The move to hire outside contractors rather than using in-house staff for an organizational function represents an important business consideration for any company, but for addiction treatment centers the discussion around this topic also maintains a highly clinical focus. Treatment organizations report that they generally weigh any decision to contract out services according to the proposal's potential impact on the clinical experience.
“At AdCare, if we determine that contracting out a service would have a favorable impact on the patient care experience, we would be excited to investigate the possibility,” says Jeffrey Hillis, JD, MBA, vice president of administration at AdCare Hospital in Worcester, Massachusetts. “To the contrary, if we determine that contracting out a service would have a negative impact on patient care, we would obviously not be excited to evaluate such an arrangement.”
Hillis continues, in reference to the latter scenario, “The only time we would consider such an arrangement would be where the negative impact on patient care was negligible and the favorable fiscal impact would be significant enough to generate resources that could then be utilized in other areas to enhance the program's overall patient care experience.”
Hillis developed for his treatment organization a decision matrix that helps govern the analysis of potential opportunities for contracting out various functions. He says that besides the primary factors of patient care and financial considerations that play into the ultimate decision, other prominent criteria in AdCare's evaluation process include potential disruption to departments, the reputation of the outside service provider being considered, the availability of qualified workers in the area marketplace, and considerations around corporate compliance.
One provider's contracts
Administrators at Father Martin's Ashley in Havre de Grace, Maryland have an exacting standard to live up to in their determination of when it makes sense to hire an outside contractor to perform a service. The ideals of co-founders Mae Abraham and Father Joseph Martin about treatment that respects the addict and offers a healthy, reinforcing environment are never far from the minds of the organization's key decision makers.
“What we offer here on this campus is a culture, and the contracts that are successful are the ones that become a seamless part of the culture,” says Lisa Bucklin Williams, Father Martin's Ashley's director of marketing.
Dan Berardi, the organization's vice president of support services, explains that the center has decided over the past 18 months to bring in outside contractors for three major categories of services. Each has had its own set of considerations for the decision and for the evaluation of its success.
This past summer, Ashley decided to hire a national firm with local ties to perform construction management services for its expanding treatment campus. Separate from everyday maintenance functions that are performed with in-house employees, the contracted work involves larger project-based efforts designed to meet Ashley's expansion and renovation needs. Managers concluded that it would be cost-effective to bring on a private firm that could use its expertise and contacts to enlist various construction trades on an as-needed basis, Berardi says.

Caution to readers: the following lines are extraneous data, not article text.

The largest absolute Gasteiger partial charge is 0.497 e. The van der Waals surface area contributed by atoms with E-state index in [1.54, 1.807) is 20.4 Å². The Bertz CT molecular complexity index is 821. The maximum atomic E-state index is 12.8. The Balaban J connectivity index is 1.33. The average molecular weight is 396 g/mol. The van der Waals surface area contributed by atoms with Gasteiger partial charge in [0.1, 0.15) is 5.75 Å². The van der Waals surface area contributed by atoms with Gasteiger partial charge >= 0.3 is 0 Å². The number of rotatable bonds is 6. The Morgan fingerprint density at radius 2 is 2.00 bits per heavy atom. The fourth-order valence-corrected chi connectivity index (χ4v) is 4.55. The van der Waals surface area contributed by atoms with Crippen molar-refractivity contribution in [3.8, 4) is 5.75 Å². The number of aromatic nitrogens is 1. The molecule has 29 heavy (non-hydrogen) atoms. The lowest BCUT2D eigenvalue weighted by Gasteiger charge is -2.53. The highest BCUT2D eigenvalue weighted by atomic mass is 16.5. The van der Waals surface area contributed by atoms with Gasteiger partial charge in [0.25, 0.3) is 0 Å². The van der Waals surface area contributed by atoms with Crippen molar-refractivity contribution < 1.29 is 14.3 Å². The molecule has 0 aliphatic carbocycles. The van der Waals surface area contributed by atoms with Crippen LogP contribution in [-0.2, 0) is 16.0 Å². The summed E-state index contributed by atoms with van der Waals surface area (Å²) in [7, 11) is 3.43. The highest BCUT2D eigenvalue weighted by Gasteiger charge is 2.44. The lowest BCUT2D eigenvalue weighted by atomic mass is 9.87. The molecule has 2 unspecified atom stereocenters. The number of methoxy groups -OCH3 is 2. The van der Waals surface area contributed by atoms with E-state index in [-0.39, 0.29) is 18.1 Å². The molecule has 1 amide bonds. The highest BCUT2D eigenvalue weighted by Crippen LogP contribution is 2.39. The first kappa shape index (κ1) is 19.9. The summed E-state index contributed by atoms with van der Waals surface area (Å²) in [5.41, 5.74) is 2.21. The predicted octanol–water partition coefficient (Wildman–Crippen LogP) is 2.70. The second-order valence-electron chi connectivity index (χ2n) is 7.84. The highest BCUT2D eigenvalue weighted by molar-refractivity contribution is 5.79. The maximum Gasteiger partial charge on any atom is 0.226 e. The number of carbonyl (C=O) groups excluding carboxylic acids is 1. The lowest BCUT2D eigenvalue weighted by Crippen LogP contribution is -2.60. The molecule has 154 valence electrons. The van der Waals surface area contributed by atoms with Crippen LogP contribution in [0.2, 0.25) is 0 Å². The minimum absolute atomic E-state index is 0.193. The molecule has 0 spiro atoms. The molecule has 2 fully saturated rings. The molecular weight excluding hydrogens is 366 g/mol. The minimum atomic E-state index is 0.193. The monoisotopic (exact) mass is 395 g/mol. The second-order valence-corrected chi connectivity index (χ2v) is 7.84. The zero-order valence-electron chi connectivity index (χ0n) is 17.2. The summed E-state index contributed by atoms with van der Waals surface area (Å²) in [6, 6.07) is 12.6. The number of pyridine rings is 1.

“Our big issue here is, ‘What are our existing resources and what is the skill set we have in place?’” Berardi says. “Then we look at what benefit we would gain by continuing to have that skill set in the organization.”
Timeliness of project completion and the ability to stay within budget will be among the factors that will determine how successful this particular contracting arrangement proves to be, according to Ashley staff.
The organization also has contracted with an outside company to handle laundry services for clients. These services traditionally have been offered to residents free of charge—not to coddle them, Williams emphasizes, but to be in keeping with Father Martin's philosophy that residents in recovery need to spend as much time as possible free from the mundane distractions that might take time away from their recovery-focused activities.
Ashley formerly operated its own off-site laundry facility with hired staff, but having these individuals located off-campus and dealing with costs of replaceable assets in the operation convinced it to explore a private contract. Berardi says the organization has incurred about a 20% savings with the contract arrangement. Patient satisfaction will play a major part in whether the organization decides to continue the arrangement long term.
Finally, Ashley moved from in-house staffing of its patient service associates, who escort patients to lecture sessions and take them to other appointments, to a contract security operation for the campus. Berardi likens these workers' tasks to “shepherding the flock” and says the recent acquisition of an additional 100 acres for the campus has added complexities to the overall effort to keep residents and staff safe.
Through its typical request-for-proposals process, Ashley was able to find a company with an operations manual that illustrated its appreciation for the particular security needs of clinical settings. “They understand the industry, from the care and custody of patients to the need for confidentiality to the assessment of risk,” Williams says.
Berardi explains that the organization typically will seek a one-year agreement with an outside contractor, giving it frequent opportunities for formal review of how well the process is working. Ashley foresees a 6- to 8-month project window for the construction management function, with a possibility that it could be extended.